Thomas Jefferson’s last visitor before he died was Robert E. Lee’s half brother. I keep forgetting how young our country is. To think that there is this weird connection between two key figures of both the Revolutionary War and of the Civil War is mind-boggling to me. This is similar to the fact that John Tyler, the 10th US President, born in 1790 (during the Washington administration) still has grandchildren alive today (well at least in 2016, the last article that I saw that references this).

The use of the word Negro actually became popularized during the early colonization efforts (pre Civil War attempt to address the problem of slavery/free blacks by shipping black people back to Africa). Free black people that were born here understandably did not particularly desire to be sent to Africa. Therefore, they started calling themselves Negroes in a futile attempt to get white people to stop thinking of them as being African. The use and rise of the term colored was also popularized by free black people for the same reason.

Linnaeus, the botanist, developed the system of hierarchical classification still in use today. Not so well known is that he also applied this system to humans. Shockingly enough, the European branch came out smelling like a rose (eg gentle, acute, inventive; covered with close vestments; and governed by laws) while the African branch, not so much (eg crafty, sly, lazy, cunning, lustful, careless; and governed by caprice). Like the title of the book says…Stamped From The Beginning.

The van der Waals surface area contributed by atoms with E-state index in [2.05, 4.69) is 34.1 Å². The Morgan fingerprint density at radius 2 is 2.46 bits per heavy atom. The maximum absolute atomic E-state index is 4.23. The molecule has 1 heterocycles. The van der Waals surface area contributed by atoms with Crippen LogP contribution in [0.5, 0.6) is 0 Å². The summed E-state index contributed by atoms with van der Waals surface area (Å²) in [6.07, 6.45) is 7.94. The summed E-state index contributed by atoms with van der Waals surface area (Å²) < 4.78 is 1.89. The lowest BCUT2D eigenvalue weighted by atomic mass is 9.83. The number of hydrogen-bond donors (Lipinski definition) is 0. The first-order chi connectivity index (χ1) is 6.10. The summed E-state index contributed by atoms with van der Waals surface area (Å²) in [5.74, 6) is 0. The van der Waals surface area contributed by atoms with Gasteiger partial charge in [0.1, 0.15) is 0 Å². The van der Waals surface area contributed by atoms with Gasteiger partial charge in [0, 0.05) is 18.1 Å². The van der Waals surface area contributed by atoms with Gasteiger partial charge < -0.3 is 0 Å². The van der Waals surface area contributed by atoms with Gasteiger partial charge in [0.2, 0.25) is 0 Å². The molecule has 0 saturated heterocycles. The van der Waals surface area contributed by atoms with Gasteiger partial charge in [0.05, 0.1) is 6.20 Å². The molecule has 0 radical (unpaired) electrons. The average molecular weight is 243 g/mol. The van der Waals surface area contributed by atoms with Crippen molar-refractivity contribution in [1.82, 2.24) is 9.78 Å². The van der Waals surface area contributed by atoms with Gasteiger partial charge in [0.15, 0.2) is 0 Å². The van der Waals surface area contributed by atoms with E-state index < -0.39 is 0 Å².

Kendi discusses at length uplift suasion. This is the idea that if black people worked really hard to better themselves and also educated white people that black people can be just as good as white people, that racism will just die away. It seems totally logical, but the inevitable result of the effort wound up being the hardening of racism. If a racist white person actually encountered an educated, successful black person, the white person would start thinking, well, if this one black man/woman can do it, why can’t they all? See! I told you that they’re all good for nothing, lazy bums! Uplift suasion has been tried (and yes, is still being tried even now, what do you think The Cosby Show was all about?) for over 150 years. It will not effect the change that is required.